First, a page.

catapult magazine

catapult magazine

Vol 9, Num 1 :: 2010.01.08 — 2010.01.21



Last year I turned fifty. I blinked-and my next birthday came and went. The days rumble by, like a runaway locomotive. No matter how much I beg to slow the pace, it doesn’t change. I’m stuck, racing clickity-clack down the track of life.

Since the big 5-0, I’ve done some serious thinking as the scenery flies by. What’s important? What really matters? What will be of value when my train rolls into the station with eternity just beyond the gate?

As I zip across the border into another year, this seems to be a good time to gather around me the “souvenirs” of the past months. These bits of wisdom have made my journey doable, memorable and worthwhile. They remind me where I’ve been and what I need to remember.

1. I want to believe what’s true. Not a philosophy, creed, or religion that seems reasonable. Not necessarily what I grew up with. Not what makes me feel good. Not what’s popular. Belief in a certain premise doesn’t make it true. (The majority of fifteenth century Europeans believed the earth was flat.) Rather, I want to believe what is already true and real. In the end, what I believe is reflected in how I live.

2. Questions to ask myself when a family member or friend is in crisis:

  • What is my role?
  • What role do others play?
  • What is God’s role?

3. There’s often more than one right answer.

4. Friendship: a catalyst for growth, courage and change. I often told our daughters, “Good friends help you do the right thing.” With two writing groups, a small prayer group and a great mom, I find myself surrounded with women from various age groups, denominational backgrounds and personalities. They challenge me to a deeper trust in God. They offer a broader perspective to balance my tendencies. They push me to reach my potential. I call on them for advice or prayer. And vice versa. We help each other do the right thing(s).

5. Less is more. Max Lucado said it best in his warm children’s book titled You Are Mine: “You’re special-not because of what you have. You’re special because of who you are….”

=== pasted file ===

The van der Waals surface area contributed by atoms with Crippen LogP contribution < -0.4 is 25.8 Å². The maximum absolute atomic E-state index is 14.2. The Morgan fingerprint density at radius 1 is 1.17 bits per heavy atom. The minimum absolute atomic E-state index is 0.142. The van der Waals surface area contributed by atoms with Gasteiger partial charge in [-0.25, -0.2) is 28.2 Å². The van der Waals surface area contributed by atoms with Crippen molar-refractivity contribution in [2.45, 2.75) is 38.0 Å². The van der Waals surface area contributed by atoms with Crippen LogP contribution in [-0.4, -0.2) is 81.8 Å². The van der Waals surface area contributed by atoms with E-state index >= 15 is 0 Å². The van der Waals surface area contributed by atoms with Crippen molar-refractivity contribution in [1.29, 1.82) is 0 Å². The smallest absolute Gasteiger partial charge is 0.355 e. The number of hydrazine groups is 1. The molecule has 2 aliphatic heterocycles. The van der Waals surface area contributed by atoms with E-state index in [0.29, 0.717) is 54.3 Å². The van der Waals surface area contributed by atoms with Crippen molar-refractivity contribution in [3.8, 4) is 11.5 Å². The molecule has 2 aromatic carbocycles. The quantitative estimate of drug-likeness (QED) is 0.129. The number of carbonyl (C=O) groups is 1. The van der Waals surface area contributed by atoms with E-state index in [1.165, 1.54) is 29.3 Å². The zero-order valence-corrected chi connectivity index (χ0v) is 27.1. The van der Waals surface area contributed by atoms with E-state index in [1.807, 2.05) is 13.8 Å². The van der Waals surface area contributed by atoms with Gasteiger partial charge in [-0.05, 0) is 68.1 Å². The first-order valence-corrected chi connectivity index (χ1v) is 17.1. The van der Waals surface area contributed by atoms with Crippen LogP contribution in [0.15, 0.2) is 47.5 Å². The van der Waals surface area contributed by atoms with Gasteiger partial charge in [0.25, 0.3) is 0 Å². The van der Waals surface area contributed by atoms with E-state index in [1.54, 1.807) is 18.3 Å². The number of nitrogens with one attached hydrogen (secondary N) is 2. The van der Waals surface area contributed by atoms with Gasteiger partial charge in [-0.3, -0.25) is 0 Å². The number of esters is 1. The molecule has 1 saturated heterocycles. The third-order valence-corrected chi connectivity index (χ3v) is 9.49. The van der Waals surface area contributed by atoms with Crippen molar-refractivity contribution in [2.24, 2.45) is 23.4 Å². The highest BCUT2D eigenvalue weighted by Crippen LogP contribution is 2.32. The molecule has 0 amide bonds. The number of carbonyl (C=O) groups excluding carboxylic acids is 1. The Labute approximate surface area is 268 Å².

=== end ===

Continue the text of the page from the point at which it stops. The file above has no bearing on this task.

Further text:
6. Try not to take offenses personally. I know my propensity to allow emotional distance with those who make me feel uncomfortable, powerless or inadequate. Perhaps taking ownership and working through the issues as best I can come close to following Paul’s advice: “If it is possible, as much as depends on you, live peaceably with all” (Romans 12:18).

7. Remember Grace. Like my friend when I agreed to pick up her daughter from preschool and point blank forgot. I owed Lisa a responsible follow-through on my word. She, in essence, shredded my “IOU” and offered forgiveness instead. What a difference remembering grace and giving second chances can have on a relationship!

8. “God gives the increase.” To please God isn’t about being perfect or trying harder or gratifying people. His work exceeds my efforts by far. Yet He displays the gospel through frail human vessels of earth “that the grandeur and exceeding greatness of the power may be shown to be from God and not from ourselves” (2 Corinthians 4:7).

9. I’m still in process — and so is everyone else. I like the analogy of a child giving a valentine to her parent. Her token of love isn’t perfect. Coloring overflows the lines, letters find themselves backwards, words are misspelled. But the father doesn’t chide her. Instead he delights in her efforts to express her love to him. Each year, as she matures, his smile of approval shows he treasures every stage of growth.

I believe God is like that. My efforts to show love for Him and try to please Him are often out of line, backwards and don’t spell “Christian” very well. But He treasures me as His child and sees past the mistakes into my heart. He understands and values each stage of growth. Often He gently takes me by the hand and shows me a “more excellent way” through His Word. He prompts me to grow in grace and points me back to the basics: to love God and love my neighbor.

10. I am part of something bigger. My youngest daughter and I have just finished reading the Old Testament — full of history, prophesies and promises. I’m also working my way though Epicenter: Why the Current Rumblings in the Middle East will Change your Future by Joel C. Rosenberg. Linking Bible prophecy (namely Ezekiel 38 and 39) with current events, the author suggests predictions that are beginning to come to pass now. In the midst of disturbing newspaper headlines and multiple global challenges, God’s plan is bigger — bigger than my life, my country or a terrorist agenda. He is King of Kings and Lord of Lords. Yet He extends His grace to me, with the promise of eternal life with Him.

As the birthdays whiz by, I hope my trust reaches beyond what I can see with earthbound eyes. I want to “seek first the kingdom of God and His righteousness” (Matthew 6:33). May these souvenirs in my heart help me remember.

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